Wednesday, June 25. Psalms 100 – 102

There are seven Psalms that are specifically known for their entreaty for forgiveness (called “penitential psalms”). Psalm 102 is the fifth in the list (see also Psalms 6,32,38,51,130,143). It begins as do four other Psalms with a call to God to “hear my prayer” (see also Psalms 4, 17, 143).

The Psalmist is ill, and has been for some time. The illness, the Psalmist feels, is his own fault for his sins. He does not protest that he does not deserve his punishment. He only asks that God not take his life.

What I find most significant about all this is the focus of his prayer. Yes, it is certainly for himself. But more than that, it is for his nation, for the people of God. Jerusalem is reduced to rubble. That too for the sins of her inhabitants.

The illness of the writer then is a figure for the illness and distress of his people. Yet in his distress, his cry is for restoration – not of himself, but of his nation. He writes in anticipation of the day when someone will read his poem and take note that the Lord answered the man’s prayer for the restoration of Israel.

Please don’t make the mistake of confusing the nation of Israel with your own. God’s people are not of a particular national background. They are the Church. It would seem to me that the Church could stand a lot of prayer. Perhaps if we care enough about the Church to recognize its failings, we might pray change that, and ask God to restore to His people the glory it had in the beginning.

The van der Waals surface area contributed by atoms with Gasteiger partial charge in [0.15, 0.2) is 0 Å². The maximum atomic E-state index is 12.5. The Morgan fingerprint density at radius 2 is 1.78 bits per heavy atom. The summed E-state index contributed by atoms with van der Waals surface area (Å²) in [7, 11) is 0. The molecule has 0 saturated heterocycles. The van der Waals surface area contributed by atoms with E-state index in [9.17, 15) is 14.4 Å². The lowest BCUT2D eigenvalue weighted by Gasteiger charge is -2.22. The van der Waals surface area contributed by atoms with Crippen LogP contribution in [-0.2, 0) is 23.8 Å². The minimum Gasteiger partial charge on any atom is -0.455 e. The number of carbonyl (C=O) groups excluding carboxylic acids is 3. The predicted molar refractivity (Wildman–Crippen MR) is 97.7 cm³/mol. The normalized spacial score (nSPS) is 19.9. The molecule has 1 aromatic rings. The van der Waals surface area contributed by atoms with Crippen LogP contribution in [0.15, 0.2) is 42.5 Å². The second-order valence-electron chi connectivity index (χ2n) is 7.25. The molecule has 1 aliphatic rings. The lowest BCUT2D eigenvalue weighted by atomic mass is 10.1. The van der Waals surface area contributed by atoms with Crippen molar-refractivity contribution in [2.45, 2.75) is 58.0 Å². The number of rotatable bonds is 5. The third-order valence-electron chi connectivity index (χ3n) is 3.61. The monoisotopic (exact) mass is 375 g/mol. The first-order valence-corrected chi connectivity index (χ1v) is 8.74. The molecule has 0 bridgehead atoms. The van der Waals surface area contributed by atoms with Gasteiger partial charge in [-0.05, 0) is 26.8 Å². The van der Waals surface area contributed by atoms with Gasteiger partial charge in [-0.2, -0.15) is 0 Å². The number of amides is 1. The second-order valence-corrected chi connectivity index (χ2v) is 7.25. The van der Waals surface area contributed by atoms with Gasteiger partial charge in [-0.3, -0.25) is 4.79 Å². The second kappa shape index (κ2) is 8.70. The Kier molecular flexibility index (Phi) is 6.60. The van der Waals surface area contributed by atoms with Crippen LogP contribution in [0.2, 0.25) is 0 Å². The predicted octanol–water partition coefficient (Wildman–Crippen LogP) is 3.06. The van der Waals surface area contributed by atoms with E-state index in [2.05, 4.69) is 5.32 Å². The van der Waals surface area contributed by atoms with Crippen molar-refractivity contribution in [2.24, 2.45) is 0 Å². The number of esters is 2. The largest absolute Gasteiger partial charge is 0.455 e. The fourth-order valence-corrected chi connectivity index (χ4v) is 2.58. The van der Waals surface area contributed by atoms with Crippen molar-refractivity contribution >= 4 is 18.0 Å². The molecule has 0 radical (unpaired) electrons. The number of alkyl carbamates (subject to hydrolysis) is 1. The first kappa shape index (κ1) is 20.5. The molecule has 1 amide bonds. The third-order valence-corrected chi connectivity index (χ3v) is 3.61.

Sunday, May 12. Psalms 99 – 102

There are seven Psalms that are specifically known for their entreaty for forgiveness (called “penitential psalms”). This is the fifth in the list (see also Psalms 6,32,38,51,130,143). It begins as do four other Psalms with a call to God to “hear my prayer” (see also Psalms 4, 17, 143).

The Psalmist is ill, and has been for some time. The illness, the Psalmist feels, is his own fault for his sins. He does not protest that he does not deserve his punishment. He only asks that God not take his life.

What I find most significant about all this is the focus of his prayer. Yes, it is certainly for himself. But more than that, it is for his nation, for the people of God. Jerusalem is reduced to rubble. That too for the sins of her inhabitants.

The illness of the writer then is a figure for the illness and distress of his people. Yet in his distress, his cry is for restoration – not of himself, but of his nation. He writes in anticipation of the day when someone will read his poem and take note that the Lord answered the man’s prayer for the restoration of Israel.

Please don’t make the mistake of confusing the nation of Israel with your own. God’s people are not of a particular national background. They are the Church. It would seem to me that the Church could stand a lot of prayer. Perhaps if we care enough about the Church to recognize its failings, we might pray change that, and ask God to restore to His people the glory it had in the beginning.